As a group, the ABC islands offer an incredibly distinctive Caribbean vacation. Consisting of Aruba, Bonaire and Curacao, the ABC Islands were under the control of the Netherlands as the Netherlands Antilles until 1986. In that year, Aruba gained independence, though the island is still aligned with the Dutch Kingdom. Today, the Willemstad, Curacao serves as the capital of the Netherlands Antilles, a colonial grouping which also governs Bonaire and the smaller islands of St. Maarten, St. Maarten Eustatius and Saba. As a result of Dutch rule, each of the islands is dominated by Dutch colonial architecture and custom, though in most cases infused with colorful local flourishes. Yet, despite this European influence, the ABC islands are as exotically Caribbean as you can imagine. From the diverse sporting opportunities to the wonderfully rich history, these Caribbean resort islands definitely have much to offer any type of traveler.
Aruba, the most southwestern of the ABC Islands, is located 42 miles from Curacao and a mere 15 miles from the coast of Venezuela. The premier Caribbean resorts are located in Aruba, the most developed and glamorous of the ABC Islands. As a result, over one million visitors are attracted to the island each year. But Aruba has far more to offer than glitzy Caribbean resorts, casinos and restaurants. Nearly 20% of the island is devoted to Arikok National Park, home to some of the most beautiful scenery in the entire Caribbean. The island is also a popular destination for water sports, hosting an internationally recognized windsurfing competition each year. For many travelers, Aruba represents the ideal, picture book Caribbean vacation.
Bonaire, on the other hand, is the least developed of the ABC islands. The primary attractions here are the coral-filled waters off the coast and the laidback ambiance of the island. About 25 years ago, the local government designated much of the sea surrounding the island a marine park, preserving the reefs and beaches for the enjoyment of scuba divers and snorkelers. Expectantly, over half of the island's annual visitors come to explore these waters. Beyond the 60 official dive sites, Bonaire is also known as a top bird watching destination. Inside the sprawling Washington-Slagbaai National Park and throughout the island, over 200 species of exotic birds can regularly be spotted. For a relaxing Caribbean vacation away from the crowds, Bonaire may be the perfect island.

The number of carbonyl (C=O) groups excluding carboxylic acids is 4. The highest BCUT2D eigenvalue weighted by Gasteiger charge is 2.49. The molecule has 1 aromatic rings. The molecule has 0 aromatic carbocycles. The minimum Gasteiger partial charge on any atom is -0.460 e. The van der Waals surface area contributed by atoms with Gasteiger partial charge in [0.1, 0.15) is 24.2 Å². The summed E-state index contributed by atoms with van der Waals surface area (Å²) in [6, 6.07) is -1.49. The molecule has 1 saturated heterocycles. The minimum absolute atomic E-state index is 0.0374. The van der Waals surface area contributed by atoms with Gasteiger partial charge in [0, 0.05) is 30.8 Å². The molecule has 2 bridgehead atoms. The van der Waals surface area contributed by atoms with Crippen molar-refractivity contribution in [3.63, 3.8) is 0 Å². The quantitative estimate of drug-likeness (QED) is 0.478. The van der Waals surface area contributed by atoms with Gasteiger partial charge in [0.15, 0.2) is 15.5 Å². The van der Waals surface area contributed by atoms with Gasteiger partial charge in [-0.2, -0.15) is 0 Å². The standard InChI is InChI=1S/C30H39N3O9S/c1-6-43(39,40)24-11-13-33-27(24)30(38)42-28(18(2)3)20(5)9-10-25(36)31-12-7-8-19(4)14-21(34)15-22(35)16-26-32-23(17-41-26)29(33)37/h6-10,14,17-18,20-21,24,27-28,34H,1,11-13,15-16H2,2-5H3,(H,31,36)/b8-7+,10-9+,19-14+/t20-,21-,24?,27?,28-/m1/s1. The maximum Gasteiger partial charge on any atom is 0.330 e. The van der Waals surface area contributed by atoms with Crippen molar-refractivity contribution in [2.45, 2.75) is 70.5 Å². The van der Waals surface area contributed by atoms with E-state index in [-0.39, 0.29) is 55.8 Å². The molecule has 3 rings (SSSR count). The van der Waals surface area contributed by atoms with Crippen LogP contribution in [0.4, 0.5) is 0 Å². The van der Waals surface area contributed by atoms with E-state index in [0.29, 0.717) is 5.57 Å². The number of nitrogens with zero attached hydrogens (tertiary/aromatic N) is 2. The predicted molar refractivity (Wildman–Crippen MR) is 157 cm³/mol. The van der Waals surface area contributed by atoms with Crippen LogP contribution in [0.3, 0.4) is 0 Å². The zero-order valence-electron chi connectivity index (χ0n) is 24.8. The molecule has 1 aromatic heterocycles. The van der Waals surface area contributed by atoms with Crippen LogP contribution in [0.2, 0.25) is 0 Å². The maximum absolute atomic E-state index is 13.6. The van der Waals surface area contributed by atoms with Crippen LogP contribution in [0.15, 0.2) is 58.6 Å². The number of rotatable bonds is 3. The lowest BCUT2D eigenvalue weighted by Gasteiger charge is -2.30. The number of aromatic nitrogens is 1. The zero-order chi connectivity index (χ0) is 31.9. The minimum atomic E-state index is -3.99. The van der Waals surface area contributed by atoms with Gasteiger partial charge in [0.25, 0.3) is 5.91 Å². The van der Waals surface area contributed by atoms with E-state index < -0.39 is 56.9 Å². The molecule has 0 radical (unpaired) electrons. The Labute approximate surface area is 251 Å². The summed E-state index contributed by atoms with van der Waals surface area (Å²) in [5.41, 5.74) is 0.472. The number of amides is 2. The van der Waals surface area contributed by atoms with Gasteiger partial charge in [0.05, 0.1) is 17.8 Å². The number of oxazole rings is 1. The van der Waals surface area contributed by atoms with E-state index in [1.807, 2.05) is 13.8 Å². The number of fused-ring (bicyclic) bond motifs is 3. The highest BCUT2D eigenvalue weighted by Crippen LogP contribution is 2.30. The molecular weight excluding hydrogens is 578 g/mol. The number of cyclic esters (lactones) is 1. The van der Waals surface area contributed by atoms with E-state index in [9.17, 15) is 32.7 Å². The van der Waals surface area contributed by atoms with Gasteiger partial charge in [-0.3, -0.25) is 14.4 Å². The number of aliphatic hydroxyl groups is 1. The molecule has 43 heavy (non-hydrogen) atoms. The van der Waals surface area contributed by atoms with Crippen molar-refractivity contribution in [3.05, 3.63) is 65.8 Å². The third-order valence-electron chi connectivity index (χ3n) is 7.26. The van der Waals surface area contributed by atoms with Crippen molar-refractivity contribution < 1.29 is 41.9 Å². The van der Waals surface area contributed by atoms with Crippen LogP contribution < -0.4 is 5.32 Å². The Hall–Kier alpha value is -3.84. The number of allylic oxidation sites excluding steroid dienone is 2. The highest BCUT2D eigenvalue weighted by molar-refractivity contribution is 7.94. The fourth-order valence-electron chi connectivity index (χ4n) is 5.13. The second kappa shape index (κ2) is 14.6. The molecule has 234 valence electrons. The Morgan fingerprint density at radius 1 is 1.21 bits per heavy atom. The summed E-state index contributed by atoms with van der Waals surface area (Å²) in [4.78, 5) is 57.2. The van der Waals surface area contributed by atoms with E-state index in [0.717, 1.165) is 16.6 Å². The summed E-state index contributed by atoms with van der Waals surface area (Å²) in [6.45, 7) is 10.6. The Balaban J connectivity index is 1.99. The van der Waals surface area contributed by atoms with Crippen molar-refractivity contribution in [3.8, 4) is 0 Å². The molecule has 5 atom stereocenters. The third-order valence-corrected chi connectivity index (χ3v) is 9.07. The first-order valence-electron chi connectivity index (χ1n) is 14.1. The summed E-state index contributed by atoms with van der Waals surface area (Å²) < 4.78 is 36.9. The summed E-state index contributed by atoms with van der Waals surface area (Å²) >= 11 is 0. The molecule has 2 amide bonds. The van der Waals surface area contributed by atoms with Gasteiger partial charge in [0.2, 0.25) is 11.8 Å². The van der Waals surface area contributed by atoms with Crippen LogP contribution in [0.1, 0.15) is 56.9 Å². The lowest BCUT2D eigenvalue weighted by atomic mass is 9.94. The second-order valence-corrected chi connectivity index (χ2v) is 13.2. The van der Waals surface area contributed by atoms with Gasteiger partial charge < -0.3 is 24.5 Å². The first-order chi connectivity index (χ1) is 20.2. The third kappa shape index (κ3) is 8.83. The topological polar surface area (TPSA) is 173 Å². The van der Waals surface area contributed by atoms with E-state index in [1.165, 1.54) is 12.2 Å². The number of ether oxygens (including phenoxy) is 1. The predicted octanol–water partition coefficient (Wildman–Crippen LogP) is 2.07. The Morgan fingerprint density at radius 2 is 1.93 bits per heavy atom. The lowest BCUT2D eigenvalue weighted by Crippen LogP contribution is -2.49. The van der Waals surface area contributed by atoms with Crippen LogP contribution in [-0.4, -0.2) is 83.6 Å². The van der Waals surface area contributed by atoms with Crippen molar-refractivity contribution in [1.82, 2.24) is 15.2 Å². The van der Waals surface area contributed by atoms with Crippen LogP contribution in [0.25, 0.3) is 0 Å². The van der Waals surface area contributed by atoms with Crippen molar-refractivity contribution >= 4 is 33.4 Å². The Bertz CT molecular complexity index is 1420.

Curacao, the largest island in the Netherlands Antilles, lies between Aruba and Bonaire in the Caribbean Sea. The island boasts an interesting history, visible in the museums and vibrantly painted buildings of the island's capital, Willemstad. A UNESCO World Heritage Site, the city is also home to the oldest operating Hebrew synagogue in the Western Hemisphere and several other historic sites. Walking the streets of this colonial treasure, you will hear residents speaking four distinct languages: Dutch, English, Spanish and the indigenous Papiamentu. This cultural diversity is also present in the island's cuisine, some of the most unique fare in the Caribbean. Like the other ABC islands, the opportunities for fun in the water are limitless. There are also plenty of great options for families including the Curacao Seaquarium and plenty of quiet, unspoiled beaches. While Aruba is the most luxurious of the islands and Bonaire the most pristine, it could be said that Curacao rests somewhere in between.
As you can see, each of the ABC Islands has a unique flavor and distinctive tourist opportunities. Whether you are looking for a culturally informative and historical trip, an exotic getaway or an active Caribbean vacation, you can definitely find what you are looking for on one of the ABC Islands. Best yet, why not tour all three of the islands? The result would certainly be an amazing, well-balanced Caribbean vacation.